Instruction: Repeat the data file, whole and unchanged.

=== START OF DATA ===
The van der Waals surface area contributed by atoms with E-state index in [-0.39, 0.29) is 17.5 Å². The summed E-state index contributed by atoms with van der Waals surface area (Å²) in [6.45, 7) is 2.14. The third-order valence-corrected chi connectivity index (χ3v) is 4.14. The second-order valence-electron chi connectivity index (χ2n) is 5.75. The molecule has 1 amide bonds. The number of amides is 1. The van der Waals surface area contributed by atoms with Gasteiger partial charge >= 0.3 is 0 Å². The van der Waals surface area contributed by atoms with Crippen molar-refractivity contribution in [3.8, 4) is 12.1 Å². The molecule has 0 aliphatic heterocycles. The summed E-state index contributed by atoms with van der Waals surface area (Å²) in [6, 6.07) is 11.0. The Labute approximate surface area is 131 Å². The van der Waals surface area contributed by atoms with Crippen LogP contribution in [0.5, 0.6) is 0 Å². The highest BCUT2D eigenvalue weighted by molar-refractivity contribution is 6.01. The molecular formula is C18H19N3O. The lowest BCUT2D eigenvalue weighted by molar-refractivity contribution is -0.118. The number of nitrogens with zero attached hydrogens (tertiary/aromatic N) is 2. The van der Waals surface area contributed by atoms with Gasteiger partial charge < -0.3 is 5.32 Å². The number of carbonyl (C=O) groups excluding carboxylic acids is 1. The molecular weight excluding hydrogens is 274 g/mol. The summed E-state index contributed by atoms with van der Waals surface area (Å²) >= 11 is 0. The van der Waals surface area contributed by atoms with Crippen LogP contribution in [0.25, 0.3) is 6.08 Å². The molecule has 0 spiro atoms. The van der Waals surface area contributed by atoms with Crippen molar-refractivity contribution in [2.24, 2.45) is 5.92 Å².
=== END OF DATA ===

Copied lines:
The van der Waals surface area contributed by atoms with E-state index in [-0.39, 0.29) is 17.5 Å². The summed E-state index contributed by atoms with van der Waals surface area (Å²) in [6.45, 7) is 2.14. The third-order valence-corrected chi connectivity index (χ3v) is 4.14. The second-order valence-electron chi connectivity index (χ2n) is 5.75. The molecule has 1 amide bonds. The number of amides is 1. The van der Waals surface area contributed by atoms with Gasteiger partial charge >= 0.3 is 0 Å². The van der Waals surface area contributed by atoms with Crippen molar-refractivity contribution in [3.8, 4) is 12.1 Å². The molecule has 0 aliphatic heterocycles. The summed E-state index contributed by atoms with van der Waals surface area (Å²) in [6, 6.07) is 11.0. The Labute approximate surface area is 131 Å². The van der Waals surface area contributed by atoms with Crippen LogP contribution in [0.5, 0.6) is 0 Å². The highest BCUT2D eigenvalue weighted by molar-refractivity contribution is 6.01. The molecular formula is C18H19N3O. The lowest BCUT2D eigenvalue weighted by molar-refractivity contribution is -0.118. The number of nitrogens with zero attached hydrogens (tertiary/aromatic N) is 2. The van der Waals surface area contributed by atoms with Gasteiger partial charge < -0.3 is 5.32 Å². The number of carbonyl (C=O) groups excluding carboxylic acids is 1. The molecular weight excluding hydrogens is 274 g/mol. The summed E-state index contributed by atoms with van der Waals surface area (Å²) >= 11 is 0. The van der Waals surface area contributed by atoms with Crippen LogP contribution in [0.25, 0.3) is 6.08 Å². The molecule has 0 spiro atoms. The van der Waals surface area contributed by atoms with Crippen molar-refractivity contribution in [2.24, 2.45) is 5.92 Å².